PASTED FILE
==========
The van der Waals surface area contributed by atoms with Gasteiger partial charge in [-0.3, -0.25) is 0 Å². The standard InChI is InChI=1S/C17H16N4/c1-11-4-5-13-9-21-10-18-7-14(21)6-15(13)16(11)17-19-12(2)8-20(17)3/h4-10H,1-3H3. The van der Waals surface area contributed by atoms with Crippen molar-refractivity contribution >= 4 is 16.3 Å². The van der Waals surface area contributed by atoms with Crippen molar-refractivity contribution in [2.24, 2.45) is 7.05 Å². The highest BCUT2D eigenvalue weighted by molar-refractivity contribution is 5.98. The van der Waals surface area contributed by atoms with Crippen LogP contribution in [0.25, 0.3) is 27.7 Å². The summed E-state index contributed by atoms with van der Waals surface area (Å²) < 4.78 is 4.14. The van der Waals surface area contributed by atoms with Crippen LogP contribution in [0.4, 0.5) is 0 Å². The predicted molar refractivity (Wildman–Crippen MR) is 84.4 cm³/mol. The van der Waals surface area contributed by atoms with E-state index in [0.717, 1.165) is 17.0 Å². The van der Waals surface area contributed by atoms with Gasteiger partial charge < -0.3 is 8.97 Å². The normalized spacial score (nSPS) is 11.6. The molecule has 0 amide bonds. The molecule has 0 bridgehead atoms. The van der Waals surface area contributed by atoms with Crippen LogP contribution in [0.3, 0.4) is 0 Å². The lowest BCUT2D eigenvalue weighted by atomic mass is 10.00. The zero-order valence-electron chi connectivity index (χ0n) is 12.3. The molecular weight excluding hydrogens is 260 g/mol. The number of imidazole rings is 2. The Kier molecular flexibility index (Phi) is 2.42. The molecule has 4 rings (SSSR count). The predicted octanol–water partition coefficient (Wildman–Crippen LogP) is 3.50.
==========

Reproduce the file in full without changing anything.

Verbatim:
The van der Waals surface area contributed by atoms with Gasteiger partial charge in [-0.3, -0.25) is 0 Å². The standard InChI is InChI=1S/C17H16N4/c1-11-4-5-13-9-21-10-18-7-14(21)6-15(13)16(11)17-19-12(2)8-20(17)3/h4-10H,1-3H3. The van der Waals surface area contributed by atoms with Crippen molar-refractivity contribution >= 4 is 16.3 Å². The van der Waals surface area contributed by atoms with Crippen molar-refractivity contribution in [2.24, 2.45) is 7.05 Å². The highest BCUT2D eigenvalue weighted by molar-refractivity contribution is 5.98. The van der Waals surface area contributed by atoms with Crippen LogP contribution in [0.25, 0.3) is 27.7 Å². The summed E-state index contributed by atoms with van der Waals surface area (Å²) < 4.78 is 4.14. The van der Waals surface area contributed by atoms with Crippen LogP contribution in [0.4, 0.5) is 0 Å². The predicted molar refractivity (Wildman–Crippen MR) is 84.4 cm³/mol. The van der Waals surface area contributed by atoms with E-state index in [0.717, 1.165) is 17.0 Å². The van der Waals surface area contributed by atoms with Gasteiger partial charge < -0.3 is 8.97 Å². The normalized spacial score (nSPS) is 11.6. The molecule has 0 amide bonds. The molecule has 0 bridgehead atoms. The van der Waals surface area contributed by atoms with Crippen LogP contribution in [0.3, 0.4) is 0 Å². The lowest BCUT2D eigenvalue weighted by atomic mass is 10.00. The zero-order valence-electron chi connectivity index (χ0n) is 12.3. The molecular weight excluding hydrogens is 260 g/mol. The number of imidazole rings is 2. The Kier molecular flexibility index (Phi) is 2.42. The molecule has 4 rings (SSSR count). The predicted octanol–water partition coefficient (Wildman–Crippen LogP) is 3.50.